What to do with my 2yr old mare - The Horse Forum
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post #1 of 9 Old 05-17-2012, 06:32 PM Thread Starter
Join Date: Apr 2012
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What to do with my 2yr old mare

i have a (just) 2yr old mare that I bought in April and she hasn't been handled hardly at all.
i am letting her out to pasture in every day then bring her in at night. I groom her every night, although have missed a couple of nights due to pregnancy/a toddler/ paperwork. I really notice a difference if I miss a night grooming.

She absolutely hates me touching her feet to clean them, she also hates me grooming her from half way down her body where she can't see me, I've managed to her her to enjoy brushing her mane, forelock & tail which she lets me do whilst standing very relaxed, tried doing that a few times in between the rest of grooming but she moves all over the place (I have her in halter and lead rein & have varied the length to see if that helps but doesn't)

Am I just expecting too much and do I just need to give her more time getting used to me?

Also what should I be doing with her each day as I know she is to young to lunge, when people say lead her as much as possible, how long is that for, is it round e roads to get her used to it?
I have walked her round the roads a few times (we live in countryside so country lanes) which she enjoys and she is very sou d at dogs flying out barking, cars passing through puddles etc...

Any advice would be greatly appreciated......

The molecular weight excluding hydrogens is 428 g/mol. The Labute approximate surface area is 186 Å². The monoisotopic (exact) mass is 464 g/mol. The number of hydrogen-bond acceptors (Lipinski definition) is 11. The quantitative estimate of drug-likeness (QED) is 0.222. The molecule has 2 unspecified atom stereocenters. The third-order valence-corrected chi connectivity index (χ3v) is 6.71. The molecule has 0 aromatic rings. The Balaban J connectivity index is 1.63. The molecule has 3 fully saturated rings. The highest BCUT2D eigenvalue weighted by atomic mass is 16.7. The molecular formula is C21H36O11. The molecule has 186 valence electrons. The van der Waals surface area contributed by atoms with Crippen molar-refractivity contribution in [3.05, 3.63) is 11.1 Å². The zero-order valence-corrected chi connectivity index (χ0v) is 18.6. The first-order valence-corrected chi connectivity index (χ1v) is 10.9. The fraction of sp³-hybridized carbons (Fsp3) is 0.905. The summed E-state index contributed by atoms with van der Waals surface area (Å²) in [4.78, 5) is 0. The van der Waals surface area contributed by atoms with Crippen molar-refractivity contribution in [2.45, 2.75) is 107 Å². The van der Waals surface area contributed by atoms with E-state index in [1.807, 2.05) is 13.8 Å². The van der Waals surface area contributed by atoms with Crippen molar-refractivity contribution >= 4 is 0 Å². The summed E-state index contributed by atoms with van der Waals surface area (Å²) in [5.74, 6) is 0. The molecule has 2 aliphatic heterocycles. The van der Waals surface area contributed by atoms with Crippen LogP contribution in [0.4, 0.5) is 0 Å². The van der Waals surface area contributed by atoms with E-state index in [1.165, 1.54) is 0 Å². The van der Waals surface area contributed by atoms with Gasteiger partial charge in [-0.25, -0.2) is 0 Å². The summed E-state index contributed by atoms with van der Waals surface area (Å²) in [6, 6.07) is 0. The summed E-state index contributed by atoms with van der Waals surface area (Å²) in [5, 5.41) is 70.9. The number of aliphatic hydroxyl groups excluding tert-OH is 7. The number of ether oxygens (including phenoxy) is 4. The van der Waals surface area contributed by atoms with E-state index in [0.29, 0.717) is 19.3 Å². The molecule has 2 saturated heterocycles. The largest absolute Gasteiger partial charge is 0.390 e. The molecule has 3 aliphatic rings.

Many thanks x
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post #2 of 9 Old 05-17-2012, 06:38 PM
Green Broke
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How is she too young to longe? I would suggest teaching her to circle you, even if it's just at a walk and trot. Teach her to back away from you and yield her forequarters and hindquarters. This will all help build her respect for you and may also help calm her down so that she stands nicely to be groomed.
You could also starting desensitizing her to certain things. Get a short whip for example and tie a bag to the end of it. Rub it all over her, especially her feet if she has troubles there. This will help keep you out of harm's way if she tries to shy or kick. Do it until she stops moving away from it and then relax. Stopping and removing pressure is the best reward for a horse.
Getting her used to having blankets on her and objects under her belly are also good steps that will eventually lead up to saddling.
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"If a horse fails to do something that is because he was not trained to do it. If a horse fails to do something properly that is because he was not trained properly."